Herndon is so damned good because she is building her own world of academic electronic atop of an already rich history of music in an often obscure genre. Encountering many interviews with her, you find that she is a Tennessee singer who moved to Berlin, discovered techno, and has since dedicated her life to understanding and challenging what singing and music making can be. She is currently studying to be a doctoral student at Stanford’s Center for Computer Research in Music and Acoustics program. Basically she’s getting a doctorate in electronic music: that is how fucking legit Holly Herndon is.

The album is a treasure and a first effort that dares you to question its power. Movement is an on-trend entry into the “doom” house that Andy Stott, Demdike Stare, Laurel Halo, Shed, and more have been making–yet Herndon’s effort deserves to be installed at MOCA. In repeated spins of Movement, you delve into bigger questions related to electronic performance, the female body, and queer theory: in the male dominated worlds of science and electronic music, where does an extremely experimental American female fit in? Herndon is taking cues from historic female and queer electronic artists like Laurie Spiegel and Wendy Carlos and answering this question. Get ready to hear a lot more from Herndon–she’s just getting started.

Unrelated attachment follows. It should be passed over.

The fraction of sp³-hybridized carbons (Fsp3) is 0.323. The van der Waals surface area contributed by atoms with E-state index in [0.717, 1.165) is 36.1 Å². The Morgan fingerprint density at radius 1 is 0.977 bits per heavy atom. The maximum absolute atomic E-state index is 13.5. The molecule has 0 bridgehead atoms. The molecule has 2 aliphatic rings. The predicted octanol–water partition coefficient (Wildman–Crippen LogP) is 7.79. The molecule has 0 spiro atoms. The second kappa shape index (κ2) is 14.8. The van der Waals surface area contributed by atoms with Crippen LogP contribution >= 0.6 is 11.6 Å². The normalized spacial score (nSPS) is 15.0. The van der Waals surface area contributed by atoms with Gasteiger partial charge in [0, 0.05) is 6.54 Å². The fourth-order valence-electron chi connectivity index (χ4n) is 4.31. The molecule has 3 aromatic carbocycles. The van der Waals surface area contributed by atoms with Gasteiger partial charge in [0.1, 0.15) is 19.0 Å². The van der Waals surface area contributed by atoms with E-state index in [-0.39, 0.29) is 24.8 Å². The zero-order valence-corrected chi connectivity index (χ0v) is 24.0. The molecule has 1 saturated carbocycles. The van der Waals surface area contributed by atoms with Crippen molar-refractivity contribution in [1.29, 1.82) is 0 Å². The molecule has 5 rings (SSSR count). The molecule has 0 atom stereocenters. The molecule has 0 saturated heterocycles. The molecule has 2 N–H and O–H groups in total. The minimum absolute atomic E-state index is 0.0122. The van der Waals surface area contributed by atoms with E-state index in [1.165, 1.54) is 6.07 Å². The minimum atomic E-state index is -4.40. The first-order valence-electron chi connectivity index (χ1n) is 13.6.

December 18, 2012 / By

On Accidents: Thoughts On Creativity from David Huyck

David Huyck's Desk

My drawing table’s natural state. Draw like a photographer: make a lot of pictures, and pick the best ones.

A couple weeks back I tweeted simply, “Is it possible to design by accident?” I had been thinking that morning about the act of design. That it tends to be about problem solving, trial and error, but does that include accidents? Brush strokes can be accidents, pottery can involve accidents, but can Photoshop be an accident?

Thankfully my friend David Huyck – illustrator, designer and professor – had some interesting thoughts on the matter which I found to ring quite true. So he was kind enough to write a piece for the site which I hope you find inspiring.